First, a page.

CORRECTED-UPDATE 1-Petrobras reserves rose 0.1 percent in 2012
(Corrects eighth paragraph to show that ANP criteria reflects the standards of the Society of Petroleum Engineers, not the American Petroleum Institute)
* Growth of proven reserves slows from 1 pct in 2011
* Pressure growing to increase output in existing fields
SAO PAULO, Jan 10 (Reuters) - Brazil's state-led oil company Petrobras said on Thursday its proven reserves of oil and gas grew 0.1 percent in 2012, slowing from 1 percent growth the year before as its focus shifted to improving productivity in existing fields.
The company, listed as Petroleo Brasileiro SA, said crude reserves reached 12.884 billion barrels of oil and natural gas equivalent (boe) at the end of 2012, based on the criteria of the U.S. Securities and Exchange Commission.
The increase was due to new discoveries in Brazil and the Gulf of Mexico, which were far smaller than the massive finds in Brazil's Santos and Campos basins that were incorporated into reserves in 2011. Before oil discoveries are added to a company's proven reserves, it needs to demonstrate they are technically accessible and commercially viable.
Brazil's vast offshore crude discoveries could help the nation become one of the four largest oil producers this decade. Former Petrobras Chief Executive Jose Sergio Gabrielli has said recent finds could more than double the company's reserves.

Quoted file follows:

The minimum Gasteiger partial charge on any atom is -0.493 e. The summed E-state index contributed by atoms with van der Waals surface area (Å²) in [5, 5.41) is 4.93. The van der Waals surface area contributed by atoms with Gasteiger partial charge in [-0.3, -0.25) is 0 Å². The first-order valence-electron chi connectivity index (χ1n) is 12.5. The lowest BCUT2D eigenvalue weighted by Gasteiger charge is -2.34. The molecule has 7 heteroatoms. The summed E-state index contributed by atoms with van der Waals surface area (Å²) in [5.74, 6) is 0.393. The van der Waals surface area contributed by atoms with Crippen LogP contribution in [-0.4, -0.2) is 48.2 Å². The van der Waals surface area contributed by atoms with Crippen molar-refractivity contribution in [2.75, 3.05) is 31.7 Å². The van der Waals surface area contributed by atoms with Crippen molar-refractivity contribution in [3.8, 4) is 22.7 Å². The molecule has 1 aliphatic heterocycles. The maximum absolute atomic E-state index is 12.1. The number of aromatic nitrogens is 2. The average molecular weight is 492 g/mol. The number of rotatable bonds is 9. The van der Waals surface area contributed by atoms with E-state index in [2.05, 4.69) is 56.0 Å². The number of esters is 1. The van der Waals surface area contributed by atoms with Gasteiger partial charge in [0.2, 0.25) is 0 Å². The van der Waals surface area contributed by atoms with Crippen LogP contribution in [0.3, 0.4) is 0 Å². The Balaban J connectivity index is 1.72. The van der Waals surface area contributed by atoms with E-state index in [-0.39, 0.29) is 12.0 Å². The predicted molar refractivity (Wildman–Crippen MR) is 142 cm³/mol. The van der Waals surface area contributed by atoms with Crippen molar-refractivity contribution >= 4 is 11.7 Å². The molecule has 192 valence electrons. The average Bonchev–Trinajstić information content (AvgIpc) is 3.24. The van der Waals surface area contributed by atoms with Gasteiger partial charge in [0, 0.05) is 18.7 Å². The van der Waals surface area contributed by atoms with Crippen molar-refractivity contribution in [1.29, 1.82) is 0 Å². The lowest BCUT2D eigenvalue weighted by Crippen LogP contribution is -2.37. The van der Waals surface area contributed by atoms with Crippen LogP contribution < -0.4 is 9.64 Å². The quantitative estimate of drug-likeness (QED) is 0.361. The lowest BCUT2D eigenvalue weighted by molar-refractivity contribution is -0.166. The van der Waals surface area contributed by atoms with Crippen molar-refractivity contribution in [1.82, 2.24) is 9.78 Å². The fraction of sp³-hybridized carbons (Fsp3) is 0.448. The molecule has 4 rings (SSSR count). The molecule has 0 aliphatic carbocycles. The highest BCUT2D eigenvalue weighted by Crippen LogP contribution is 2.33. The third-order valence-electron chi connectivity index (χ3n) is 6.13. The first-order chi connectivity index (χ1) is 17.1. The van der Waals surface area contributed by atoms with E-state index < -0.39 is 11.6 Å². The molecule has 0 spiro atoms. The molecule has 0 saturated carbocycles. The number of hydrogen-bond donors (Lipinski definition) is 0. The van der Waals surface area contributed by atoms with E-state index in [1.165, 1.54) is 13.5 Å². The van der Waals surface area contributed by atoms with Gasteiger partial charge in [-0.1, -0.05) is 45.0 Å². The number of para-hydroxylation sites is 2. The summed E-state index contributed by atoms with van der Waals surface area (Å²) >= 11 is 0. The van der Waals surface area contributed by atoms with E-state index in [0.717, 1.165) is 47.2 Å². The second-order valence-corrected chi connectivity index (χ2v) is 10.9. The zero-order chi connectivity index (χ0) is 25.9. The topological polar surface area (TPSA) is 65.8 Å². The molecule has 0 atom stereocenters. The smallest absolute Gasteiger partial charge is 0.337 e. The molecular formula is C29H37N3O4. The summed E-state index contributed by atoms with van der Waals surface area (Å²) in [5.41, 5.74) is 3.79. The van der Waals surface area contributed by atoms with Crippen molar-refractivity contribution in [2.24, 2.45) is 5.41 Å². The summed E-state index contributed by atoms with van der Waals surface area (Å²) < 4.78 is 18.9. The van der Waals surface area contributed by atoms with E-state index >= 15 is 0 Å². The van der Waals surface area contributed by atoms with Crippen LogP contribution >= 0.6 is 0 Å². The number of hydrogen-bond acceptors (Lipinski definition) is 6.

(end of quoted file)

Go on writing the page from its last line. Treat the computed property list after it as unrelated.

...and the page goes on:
But Petrobras has struggled with slipping output in the fields it already operates, even as it spends $237 billion on a five-year investment plan, the world's largest.
Moody's Investors Service highlighted struggles to increase output and cash flow for investments when it put Petrobras on watch for a possible debt downgrade last month.
Based on the looser criteria for proven reserves used by the Brazilian petroleum regulator ANP, Petrobras said its reserves rose 0.2 percent to 16.440 billion boe, according to a filing.
The ANP bases its criteria on the standards of the Society of Petroleum Engineers, which focus on geological rather than commercial factors. (Reporting by Brad Haynes; Additional reporting by Sergio Spagnuolo and Juliana Schincariol in Rio de Janeiro; Editing by Gary Hill, Bernard Orr and Bob Burgdorfer)
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